Ordination update: 4 new deacons in Rochester

They were ordained Saturday.

Details, from the Catholic Courier:

As four new permanent deacons in the diocese of Rochester sat down before a round of applause for them had ended, Bishop Matthew H. Clark joked that they lived out Jesus’ words a little too well.

“You really should never sit down before the applause is complete,” Bishop Clark said. “You are taking this Gospel too seriously.”

Humility is one of the qualities evident in Deacons Eric Bessette, Donald Eggleston, John Hoffman and Robert Lyons, who were ordained during a June 4 Mass at Sacred Heart Cathedral. The Mass opened with the chime of handbells from the Diocesan Festival Choir and included the participation of the wives and children of the permanent deacons.

The readings for the Mass focused on being called by the Lord and the response of those who are called. Bishop Clark urged all at the assembly to determine what gifts they can use in service to their brothers and sisters, especially those who might otherwise be forgotten. He said Paul, in writing to the Ephesians (4:1-7, 11-13), tells us to live out our call with patience, gentleness and humility.

“I hope by hearing God’s word and praying at this assembly, we will be made aware of what God asks of us,” Bishop Clark said.

Later, he presented each of the deacons with the Book of Gospels.

“Receive the Gospel of Christ, whose herald you have become,” Bishop Clark said. “Believe what you read, teach what you believe and practice what you teach.”

The men are now the newest members of the 114 active permanent deacons in the Diocese of Rochester charged with serving others through their various backgrounds.

During one of the last conversations he had with his son, James, who was serving in Iraq, Deacon Lyons told his son he was thinking of becoming a permanent deacon.

His son told him, “If that’s where you are called, that’s what you should do,” the deacon recalled.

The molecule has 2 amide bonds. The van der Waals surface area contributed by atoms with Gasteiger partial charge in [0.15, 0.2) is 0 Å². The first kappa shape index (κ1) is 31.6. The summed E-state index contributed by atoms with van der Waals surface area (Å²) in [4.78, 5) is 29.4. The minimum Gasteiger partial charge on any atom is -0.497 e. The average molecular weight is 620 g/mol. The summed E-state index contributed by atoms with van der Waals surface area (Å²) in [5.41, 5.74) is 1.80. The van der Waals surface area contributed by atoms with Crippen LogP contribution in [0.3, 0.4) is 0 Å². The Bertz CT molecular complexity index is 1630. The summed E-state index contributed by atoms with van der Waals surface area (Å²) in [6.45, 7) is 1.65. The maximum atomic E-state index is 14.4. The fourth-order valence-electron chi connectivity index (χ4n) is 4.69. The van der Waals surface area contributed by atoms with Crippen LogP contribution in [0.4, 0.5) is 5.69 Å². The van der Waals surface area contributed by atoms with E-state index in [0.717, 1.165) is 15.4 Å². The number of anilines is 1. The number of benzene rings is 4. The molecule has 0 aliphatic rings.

Soon after, U.S. Army 1st Lt. James Lyons was killed in action in 2006. During his ordination, Deacon Lyons carried his son’s New Testament in his pocket.

“I was thinking of my son,” he said. “I wish he could be here.”

Read more. Congratulations, brothers.  Ad multos annos!

Comments

  1. There is an abundance of deacon ordinations. But sincerely, where are we going to put all of them to work? What is going to happen to the state of the Church if we end up with lots of deacons and very, very few priests? Is that going to change Catholicism? Is this a vast experiment to make the American Church fundamentally led by married deacons instead of celibate priests? Just honest questions, not pretending to know the answer and not trying at all to be clever or sarcastic.

  2. ‘WE’ are not going to put them to work, God will. God calls them to their diaconate, who are we to question why? Would it be good, bad, or immaterial if “end up with lots of deacons and very, very few priests”? The harvest is plenty but laborers are few – it still is a reality and will be for a long time. The condition of our world tells us that. Abundance of deacon ordinations is a blessing! Let’s have more.

  3. Dear Rudy,

    First of all, it is OK to be concerned about the priest shortage, but not too concerned. Jesus will take care of all things. He promised to take care of his Church. “And so I say to you, you are Peter, and upon this rock I will build my church, and the gates of the netherworld shall not prevail against it.” (Matt 18)

    As far as diaconal ministry, there is plenty of work to be done.
    Loving Jesus in the “poorest of the poor.” Physically and spiritually. Look all around you – the work is overwhelming, but with God’s help, all is possible.

    God bless!

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